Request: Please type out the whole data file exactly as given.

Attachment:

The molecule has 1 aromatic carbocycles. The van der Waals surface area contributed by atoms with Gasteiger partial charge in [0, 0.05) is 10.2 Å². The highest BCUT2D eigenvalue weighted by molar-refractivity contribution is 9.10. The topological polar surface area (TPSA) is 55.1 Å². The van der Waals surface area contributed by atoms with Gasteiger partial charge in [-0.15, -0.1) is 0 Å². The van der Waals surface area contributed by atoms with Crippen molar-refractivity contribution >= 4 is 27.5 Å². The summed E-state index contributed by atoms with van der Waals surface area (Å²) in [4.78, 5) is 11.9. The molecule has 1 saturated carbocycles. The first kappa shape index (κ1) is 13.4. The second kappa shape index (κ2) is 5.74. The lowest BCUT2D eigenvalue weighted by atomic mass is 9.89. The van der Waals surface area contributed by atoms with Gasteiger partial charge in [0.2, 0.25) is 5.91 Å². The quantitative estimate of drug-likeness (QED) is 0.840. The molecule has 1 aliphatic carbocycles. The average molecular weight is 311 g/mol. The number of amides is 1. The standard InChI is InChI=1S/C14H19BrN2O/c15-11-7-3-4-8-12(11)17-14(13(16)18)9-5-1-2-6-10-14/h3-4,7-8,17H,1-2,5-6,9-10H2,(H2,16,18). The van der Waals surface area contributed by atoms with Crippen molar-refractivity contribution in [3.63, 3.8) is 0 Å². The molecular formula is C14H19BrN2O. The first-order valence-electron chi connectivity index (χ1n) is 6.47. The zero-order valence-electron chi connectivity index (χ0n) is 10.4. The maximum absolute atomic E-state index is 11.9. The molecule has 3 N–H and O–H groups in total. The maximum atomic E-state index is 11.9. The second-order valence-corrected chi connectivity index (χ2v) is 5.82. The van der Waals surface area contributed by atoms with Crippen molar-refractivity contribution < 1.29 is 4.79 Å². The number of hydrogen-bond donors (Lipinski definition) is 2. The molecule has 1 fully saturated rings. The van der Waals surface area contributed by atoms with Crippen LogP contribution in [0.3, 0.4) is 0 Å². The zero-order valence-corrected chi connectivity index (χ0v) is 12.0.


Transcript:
The molecule has 1 aromatic carbocycles. The van der Waals surface area contributed by atoms with Gasteiger partial charge in [0, 0.05) is 10.2 Å². The highest BCUT2D eigenvalue weighted by molar-refractivity contribution is 9.10. The topological polar surface area (TPSA) is 55.1 Å². The van der Waals surface area contributed by atoms with Gasteiger partial charge in [-0.15, -0.1) is 0 Å². The van der Waals surface area contributed by atoms with Crippen molar-refractivity contribution >= 4 is 27.5 Å². The summed E-state index contributed by atoms with van der Waals surface area (Å²) in [4.78, 5) is 11.9. The molecule has 1 saturated carbocycles. The first kappa shape index (κ1) is 13.4. The second kappa shape index (κ2) is 5.74. The lowest BCUT2D eigenvalue weighted by atomic mass is 9.89. The van der Waals surface area contributed by atoms with Gasteiger partial charge in [0.2, 0.25) is 5.91 Å². The quantitative estimate of drug-likeness (QED) is 0.840. The molecule has 1 aliphatic carbocycles. The average molecular weight is 311 g/mol. The number of amides is 1. The standard InChI is InChI=1S/C14H19BrN2O/c15-11-7-3-4-8-12(11)17-14(13(16)18)9-5-1-2-6-10-14/h3-4,7-8,17H,1-2,5-6,9-10H2,(H2,16,18). The van der Waals surface area contributed by atoms with Crippen molar-refractivity contribution in [3.63, 3.8) is 0 Å². The molecular formula is C14H19BrN2O. The first-order valence-electron chi connectivity index (χ1n) is 6.47. The zero-order valence-electron chi connectivity index (χ0n) is 10.4. The maximum absolute atomic E-state index is 11.9. The molecule has 3 N–H and O–H groups in total. The maximum atomic E-state index is 11.9. The second-order valence-corrected chi connectivity index (χ2v) is 5.82. The van der Waals surface area contributed by atoms with Crippen molar-refractivity contribution < 1.29 is 4.79 Å². The number of hydrogen-bond donors (Lipinski definition) is 2. The molecule has 1 fully saturated rings. The van der Waals surface area contributed by atoms with Crippen LogP contribution in [0.3, 0.4) is 0 Å². The zero-order valence-corrected chi connectivity index (χ0v) is 12.0.